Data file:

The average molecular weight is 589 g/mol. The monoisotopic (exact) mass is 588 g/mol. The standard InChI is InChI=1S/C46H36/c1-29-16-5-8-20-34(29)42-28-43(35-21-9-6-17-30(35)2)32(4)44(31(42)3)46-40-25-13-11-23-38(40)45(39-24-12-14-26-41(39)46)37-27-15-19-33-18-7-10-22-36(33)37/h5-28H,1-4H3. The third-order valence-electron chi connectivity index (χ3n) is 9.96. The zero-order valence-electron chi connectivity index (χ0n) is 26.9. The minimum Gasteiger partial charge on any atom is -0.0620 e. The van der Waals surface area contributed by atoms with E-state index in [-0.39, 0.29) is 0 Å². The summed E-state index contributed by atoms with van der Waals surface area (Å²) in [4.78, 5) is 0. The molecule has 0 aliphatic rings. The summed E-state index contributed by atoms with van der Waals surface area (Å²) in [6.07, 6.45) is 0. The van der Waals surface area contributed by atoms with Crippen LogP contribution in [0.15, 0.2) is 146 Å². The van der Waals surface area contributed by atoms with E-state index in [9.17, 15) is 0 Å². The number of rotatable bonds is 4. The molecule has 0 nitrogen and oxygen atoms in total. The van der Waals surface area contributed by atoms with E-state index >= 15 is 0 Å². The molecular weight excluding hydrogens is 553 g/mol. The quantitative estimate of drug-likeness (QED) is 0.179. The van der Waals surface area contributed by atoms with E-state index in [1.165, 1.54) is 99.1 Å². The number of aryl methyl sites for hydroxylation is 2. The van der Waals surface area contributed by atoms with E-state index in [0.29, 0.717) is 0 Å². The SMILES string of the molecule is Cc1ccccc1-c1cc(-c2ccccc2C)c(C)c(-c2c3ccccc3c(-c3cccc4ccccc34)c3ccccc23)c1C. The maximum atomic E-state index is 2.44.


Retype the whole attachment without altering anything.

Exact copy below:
The average molecular weight is 589 g/mol. The monoisotopic (exact) mass is 588 g/mol. The standard InChI is InChI=1S/C46H36/c1-29-16-5-8-20-34(29)42-28-43(35-21-9-6-17-30(35)2)32(4)44(31(42)3)46-40-25-13-11-23-38(40)45(39-24-12-14-26-41(39)46)37-27-15-19-33-18-7-10-22-36(33)37/h5-28H,1-4H3. The third-order valence-electron chi connectivity index (χ3n) is 9.96. The zero-order valence-electron chi connectivity index (χ0n) is 26.9. The minimum Gasteiger partial charge on any atom is -0.0620 e. The van der Waals surface area contributed by atoms with E-state index in [-0.39, 0.29) is 0 Å². The summed E-state index contributed by atoms with van der Waals surface area (Å²) in [4.78, 5) is 0. The molecule has 0 aliphatic rings. The summed E-state index contributed by atoms with van der Waals surface area (Å²) in [6.07, 6.45) is 0. The van der Waals surface area contributed by atoms with Crippen LogP contribution in [0.15, 0.2) is 146 Å². The van der Waals surface area contributed by atoms with E-state index in [9.17, 15) is 0 Å². The number of rotatable bonds is 4. The molecule has 0 nitrogen and oxygen atoms in total. The van der Waals surface area contributed by atoms with E-state index >= 15 is 0 Å². The molecular weight excluding hydrogens is 553 g/mol. The quantitative estimate of drug-likeness (QED) is 0.179. The van der Waals surface area contributed by atoms with E-state index in [1.165, 1.54) is 99.1 Å². The number of aryl methyl sites for hydroxylation is 2. The van der Waals surface area contributed by atoms with E-state index in [0.29, 0.717) is 0 Å². The SMILES string of the molecule is Cc1ccccc1-c1cc(-c2ccccc2C)c(C)c(-c2c3ccccc3c(-c3cccc4ccccc34)c3ccccc23)c1C. The maximum atomic E-state index is 2.44.